BHI’s culture of quality depends on the relationship between our mission, vision, and values (MVV); our Pillars of Operational Excellence; and the use of the Baldrige criteria. All of these are integrated to provide an “engine” to drive our organizational results.

1. Leadership
This category examines how senior leaders address organizational values, directions, and performance expectations. It focuses on how the leaders guide the organization and its governance system. Our organizational leadership relationships shifted from the traditional, vertically integrated model to a set of circular, interconnected relationships that serve to de-silo our governance and delivery system. Our relationships are based on the servant-leader approach, and we depend on a “team-based” culture to achieve breakthrough performance.

All efforts at BHI are driven through the five Pillars of Operational Excellence. This forces a balanced approach across each pillar. These pillars are the “vital signs” of our organization, and results must be achieved in each pillar to sustain a culture of organizational excellence. Our migration to the Baldrige criteria was supported, in large part, by the similarities between our pillars and the seven categories.

Our leadership focus on service and operational excellence (Figure 1) links the key components that support our mission, vision, and values: employee satisfaction, patient satisfaction, and leadership development. It also demonstrates the actions used under each component to sustain our efforts and shows how our organization “hard wires” these actions into daily behaviors.

(Click here to few a larger version)

2. Strategic Planning
This category examines how an organization establishes its strategic objectives, including how it enhances its competitive position, overall performance, and future successes. It goes further to examine how an organization converts its strategic objectives into action plans and how it assesses progress relative to these action plans. BHI’s strategic planning process begins with our mission, vision, and values and is filtered/screened through our five Pillars of Operational Excellence. This assures that our organization starts at the right place and ends up at the right place.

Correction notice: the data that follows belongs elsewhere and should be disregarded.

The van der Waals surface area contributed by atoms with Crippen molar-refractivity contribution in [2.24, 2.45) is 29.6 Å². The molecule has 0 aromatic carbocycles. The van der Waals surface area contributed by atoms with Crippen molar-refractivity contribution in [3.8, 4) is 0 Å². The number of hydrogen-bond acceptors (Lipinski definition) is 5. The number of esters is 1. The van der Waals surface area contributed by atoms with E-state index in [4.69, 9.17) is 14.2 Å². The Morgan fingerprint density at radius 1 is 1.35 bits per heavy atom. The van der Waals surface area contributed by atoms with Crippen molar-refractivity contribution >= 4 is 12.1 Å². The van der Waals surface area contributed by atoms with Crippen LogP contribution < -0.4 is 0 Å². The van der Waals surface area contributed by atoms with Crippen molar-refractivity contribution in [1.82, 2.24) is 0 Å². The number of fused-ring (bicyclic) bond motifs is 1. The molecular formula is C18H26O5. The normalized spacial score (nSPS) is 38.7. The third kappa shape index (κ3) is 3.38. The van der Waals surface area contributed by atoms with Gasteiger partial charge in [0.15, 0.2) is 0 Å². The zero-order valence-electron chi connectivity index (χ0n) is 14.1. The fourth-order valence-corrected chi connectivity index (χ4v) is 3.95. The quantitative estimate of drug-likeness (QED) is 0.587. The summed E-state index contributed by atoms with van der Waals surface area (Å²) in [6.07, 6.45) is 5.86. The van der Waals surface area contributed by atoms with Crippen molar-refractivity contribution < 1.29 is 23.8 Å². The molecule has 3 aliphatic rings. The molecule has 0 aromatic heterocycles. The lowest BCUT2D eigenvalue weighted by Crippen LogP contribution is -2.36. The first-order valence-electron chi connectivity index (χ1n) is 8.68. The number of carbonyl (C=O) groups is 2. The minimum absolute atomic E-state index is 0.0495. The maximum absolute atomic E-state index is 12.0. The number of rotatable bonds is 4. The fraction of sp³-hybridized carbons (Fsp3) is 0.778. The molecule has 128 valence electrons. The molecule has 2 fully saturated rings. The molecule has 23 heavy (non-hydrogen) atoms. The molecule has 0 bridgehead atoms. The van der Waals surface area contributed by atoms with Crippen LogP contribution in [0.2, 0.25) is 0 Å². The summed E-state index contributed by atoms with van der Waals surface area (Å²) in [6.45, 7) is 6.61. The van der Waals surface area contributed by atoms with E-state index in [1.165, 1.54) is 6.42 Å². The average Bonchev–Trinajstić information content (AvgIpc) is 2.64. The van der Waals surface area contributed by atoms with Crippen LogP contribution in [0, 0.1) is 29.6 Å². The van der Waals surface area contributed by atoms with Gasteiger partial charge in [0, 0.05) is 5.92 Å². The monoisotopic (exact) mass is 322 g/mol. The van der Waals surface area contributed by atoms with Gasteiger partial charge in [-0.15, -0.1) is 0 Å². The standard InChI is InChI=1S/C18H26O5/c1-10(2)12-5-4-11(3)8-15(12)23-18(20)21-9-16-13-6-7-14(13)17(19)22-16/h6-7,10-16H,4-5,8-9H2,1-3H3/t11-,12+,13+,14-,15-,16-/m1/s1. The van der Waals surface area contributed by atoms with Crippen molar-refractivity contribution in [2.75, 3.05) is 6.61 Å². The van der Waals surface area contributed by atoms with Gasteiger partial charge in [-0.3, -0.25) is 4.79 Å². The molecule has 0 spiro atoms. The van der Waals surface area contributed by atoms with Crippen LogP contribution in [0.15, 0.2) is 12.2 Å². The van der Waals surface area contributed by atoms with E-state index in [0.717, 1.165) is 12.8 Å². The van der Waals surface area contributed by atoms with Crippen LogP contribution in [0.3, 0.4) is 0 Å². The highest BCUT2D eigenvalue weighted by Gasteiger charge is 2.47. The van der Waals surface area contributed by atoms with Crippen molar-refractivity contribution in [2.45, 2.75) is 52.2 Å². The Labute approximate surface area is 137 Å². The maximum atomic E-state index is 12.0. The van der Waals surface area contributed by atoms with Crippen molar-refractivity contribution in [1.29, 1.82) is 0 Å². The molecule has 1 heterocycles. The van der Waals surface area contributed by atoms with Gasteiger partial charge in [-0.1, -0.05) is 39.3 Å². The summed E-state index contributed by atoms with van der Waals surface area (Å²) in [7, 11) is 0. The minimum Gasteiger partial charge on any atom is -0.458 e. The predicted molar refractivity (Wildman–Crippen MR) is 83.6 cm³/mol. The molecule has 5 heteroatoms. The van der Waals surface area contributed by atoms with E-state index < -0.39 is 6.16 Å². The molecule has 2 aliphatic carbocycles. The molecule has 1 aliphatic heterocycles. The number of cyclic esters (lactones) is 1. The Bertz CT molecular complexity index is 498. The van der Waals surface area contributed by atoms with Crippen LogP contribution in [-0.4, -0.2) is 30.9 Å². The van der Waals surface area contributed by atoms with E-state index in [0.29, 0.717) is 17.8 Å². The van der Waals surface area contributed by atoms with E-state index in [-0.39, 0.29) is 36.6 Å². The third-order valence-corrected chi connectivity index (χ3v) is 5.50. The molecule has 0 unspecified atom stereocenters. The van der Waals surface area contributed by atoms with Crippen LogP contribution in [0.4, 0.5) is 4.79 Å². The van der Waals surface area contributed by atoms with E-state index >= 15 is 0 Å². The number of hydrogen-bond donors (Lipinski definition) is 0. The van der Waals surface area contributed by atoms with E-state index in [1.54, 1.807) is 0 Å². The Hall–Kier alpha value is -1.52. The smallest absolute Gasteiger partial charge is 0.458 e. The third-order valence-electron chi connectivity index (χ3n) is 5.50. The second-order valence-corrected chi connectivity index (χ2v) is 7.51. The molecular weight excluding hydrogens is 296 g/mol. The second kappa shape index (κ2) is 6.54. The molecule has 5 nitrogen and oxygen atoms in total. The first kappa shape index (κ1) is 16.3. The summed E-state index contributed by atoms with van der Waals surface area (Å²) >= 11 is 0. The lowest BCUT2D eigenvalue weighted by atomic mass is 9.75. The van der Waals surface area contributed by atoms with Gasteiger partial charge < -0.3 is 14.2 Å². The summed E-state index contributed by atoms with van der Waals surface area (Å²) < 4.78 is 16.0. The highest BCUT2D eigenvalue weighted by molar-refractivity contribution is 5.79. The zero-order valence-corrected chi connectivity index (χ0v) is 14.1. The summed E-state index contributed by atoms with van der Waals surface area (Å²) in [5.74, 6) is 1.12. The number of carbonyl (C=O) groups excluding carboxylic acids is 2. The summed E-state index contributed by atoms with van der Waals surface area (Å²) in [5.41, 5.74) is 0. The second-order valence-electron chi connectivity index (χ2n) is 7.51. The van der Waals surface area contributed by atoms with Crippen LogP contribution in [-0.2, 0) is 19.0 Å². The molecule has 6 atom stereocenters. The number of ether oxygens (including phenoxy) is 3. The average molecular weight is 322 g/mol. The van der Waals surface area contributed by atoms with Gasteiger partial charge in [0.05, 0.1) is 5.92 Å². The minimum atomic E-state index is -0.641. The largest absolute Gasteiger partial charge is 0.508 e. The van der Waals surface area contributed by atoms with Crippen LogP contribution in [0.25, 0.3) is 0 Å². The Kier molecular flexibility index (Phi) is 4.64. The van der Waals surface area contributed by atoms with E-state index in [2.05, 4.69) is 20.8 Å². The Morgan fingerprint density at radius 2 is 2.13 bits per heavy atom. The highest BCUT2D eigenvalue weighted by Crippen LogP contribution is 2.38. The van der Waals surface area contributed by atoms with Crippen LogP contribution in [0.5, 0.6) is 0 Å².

3. Focus on Patients, Other Customers, and Markets
The third category addresses how organizations determine requirements, expectations, and preferences of patients, other customers, and markets. BHI has developed and implemented a robust listening and learning system to differentiate and stratify our customers and their attendant needs.

4. Measurement, Analysis,
and Knowledge Management

The fourth category addresses analysis and management of data, information, and knowledge assets. BHI believes that healthcare is data-rich but often knowledge-poor. Figure 2 summarizes our systematic approach to turning data into information, information into knowledge, and knowledge into actionable reports. Information creates alignment, and actionable knowledge supports deployment.

(Click here to few a larger version)

5. Staff Focus
The fifth category addresses key human resource practices. BHI uses a team-based culture to achieve results under each of our five Pillars of Operational Excellence. Empowerment is developed by linking authority with each individual’s responsibility to provide world-class service to each customer. We have developed interdisciplinary teams that function to support each pillar with the sole purpose of enhancing the staff.

6. Process Management